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What Does “Church” Mean?

John Gilman November 4, 2014

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Martin Luther did not want to translate the word ἐκκλησία as church because the word “church” is loaded and layered with meanings it was never meant to have.

Today, “church” has some common uses. They include:

Building: People use the word church to identify the building they gather in to worship, listen to teaching, have fellowship, and get married.

Your church is not the building where you meet.

Organization: People use the word church to identify the larger religious group for which they belong. They talk about the Catholic Church, Orthodox Church, Baptist Church, Vineyard Church, Methodist church, Non-Denominational Church or countless other variations.

The church is not limited to the larger religious organization you identify with.

Hierarchy of decision making: People use the word church to indicate the government implemented by their particular brand Christianity.. Bringing something before the “church” means bringing a particular issue before a congregation, elders, deacons, pastors, priests, bishops or whatever other offices are instituted in your bylaws.

Your church is not your decision making structure.

There’s nothing wrong with saying, “meet me at the church.” It’s a lot better than saying meet me at the old mattress warehouse we renovated three years ago and turned into a place where we meet for our worship gatherings every Sunday at 10:00 am and 11:30 am.

There’s nothing wrong with belonging to and participating in the life of a local, national or international group of believers who share the same values and understanding of scripture as you do.

There’s nothing wrong with church government. God has appointed certain people to offices and functions which the Holy Spirit uses to bring order. God’s big on order and people have different gifts and levels of maturity.

What Does “Church” mean?

Eklessia in it’s most simple sense refers to groups of people. Jesus promised that He’d be with us always, but He promised to reveal Himself when we gathered in groups of at least two or three.

In Greek, ἐκκλησία communicates some simple ideas

  • a regularly summoned legislative body
  • assembly a casual gathering of people, an assemblage, gathering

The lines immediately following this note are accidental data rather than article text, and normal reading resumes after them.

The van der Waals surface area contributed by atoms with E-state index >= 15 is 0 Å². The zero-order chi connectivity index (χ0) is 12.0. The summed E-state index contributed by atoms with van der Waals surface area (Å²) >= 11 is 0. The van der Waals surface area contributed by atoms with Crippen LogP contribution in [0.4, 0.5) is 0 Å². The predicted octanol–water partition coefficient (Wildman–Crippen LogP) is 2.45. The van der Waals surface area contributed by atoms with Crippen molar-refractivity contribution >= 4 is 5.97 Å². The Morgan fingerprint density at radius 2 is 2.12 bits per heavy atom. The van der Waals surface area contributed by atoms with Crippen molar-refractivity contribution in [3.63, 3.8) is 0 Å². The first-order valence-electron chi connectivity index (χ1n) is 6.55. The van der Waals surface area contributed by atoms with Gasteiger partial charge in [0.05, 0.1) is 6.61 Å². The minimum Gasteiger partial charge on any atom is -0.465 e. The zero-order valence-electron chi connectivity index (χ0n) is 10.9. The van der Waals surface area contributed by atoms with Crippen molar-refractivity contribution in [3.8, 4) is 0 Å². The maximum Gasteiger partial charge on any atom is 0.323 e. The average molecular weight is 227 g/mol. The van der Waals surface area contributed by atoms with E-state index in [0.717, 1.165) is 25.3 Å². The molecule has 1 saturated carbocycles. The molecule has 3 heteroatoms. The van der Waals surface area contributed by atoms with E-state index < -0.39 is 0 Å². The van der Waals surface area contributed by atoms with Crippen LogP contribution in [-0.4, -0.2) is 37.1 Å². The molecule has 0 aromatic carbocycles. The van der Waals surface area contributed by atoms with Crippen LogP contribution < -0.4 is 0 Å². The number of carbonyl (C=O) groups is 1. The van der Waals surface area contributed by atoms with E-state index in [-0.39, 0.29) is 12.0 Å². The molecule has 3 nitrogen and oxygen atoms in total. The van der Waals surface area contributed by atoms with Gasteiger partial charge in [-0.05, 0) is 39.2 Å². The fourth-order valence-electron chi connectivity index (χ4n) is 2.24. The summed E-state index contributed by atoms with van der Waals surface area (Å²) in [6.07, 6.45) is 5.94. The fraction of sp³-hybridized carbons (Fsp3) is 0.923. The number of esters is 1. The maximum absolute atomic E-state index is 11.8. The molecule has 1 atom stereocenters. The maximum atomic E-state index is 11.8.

• people with shared belief, community, congregation
    • α. of a specific Christian group assembly, gathering ordinarily involving worship and discussion of matters of concern to the community:
    • β. congregation or church as the totality of Christians living and meeting in a particular locality or larger geographical area, but not necessarily limited to one meeting place (Arndt, William, Frederick W. Danker, and Walter Bauer. A Greek-English Lexicon of the New Testament and Other Early Christian Literature. Chicago: University of Chicago Press, 2000.)

When God added to the church in Acts, He brought in people. He didn’t make buildings bigger. God has always worked through groups of people. Adam’s family, Noah’s family, Abraham’s clan, the Nation of Israel, the Apostles, etc.. The fruit of the Spirit can only be eaten in community. You can’t love others alone in the woods. You can’t exercise patience if there’s no one testing your last nerve. Disciples are made of other people. You can’t disciple a building or an organization.

What’s your plan for building the community of the redeemed? How are you creating space and opportunity for people to live together to celebrate and experience the presence of Jesus? Do you make room and give opportunity for the body of Christ to work together?

Are you building an army of the redeemed or an audience of the entertained? Do the people in your “church” know your building better than they do each other? Do they know each others names? Do they know the names of loved ones?

Have people been sitting next to each other for years without ever serving along side each other in mission? Have they ever prayed with the people they meet with Sunday morning? Do they come to fellowship together in the presence of Jesus, or do they rush in and out with smiles on their faces and pain in their hearts?

Our job as leaders is to create space and opportunity to meet together. They should do it in person, but there are other ways too. That’s why we’ve invested in The City and share it with churches. It’s a new technology that helps Christians make and maintain relationships. On The City, people can pray together. They can share needs on message boards. They can sign up for events and programs that facilitate relationship building.

The City is not a substitute for the face to face relationships that Jesus modeled for us, but it’s a way for people who live in today’s world to stay connected. We don’t live as close to each other as they did in the first century. We don’t walk everywhere with each other and have that time to talk and get to know each other. We’ve built a society where people live in small boxes miles apart from each other, and The City is a tool which gives Christians a chance to bridge those gaps. The City is not the only tool that bridges the gaps, but it’s a good one. It works for those who use it.

Some people who never say anything open up online. They are so introverted in person that the amount of personal information they share online is unbelievable. Would you rather have them sharing their troubles on a message board with people who don’t believe in Jesus, or do you want them sharing their problems with people who know the Answer to all? Check out The City here at http://www.onthecity.org/

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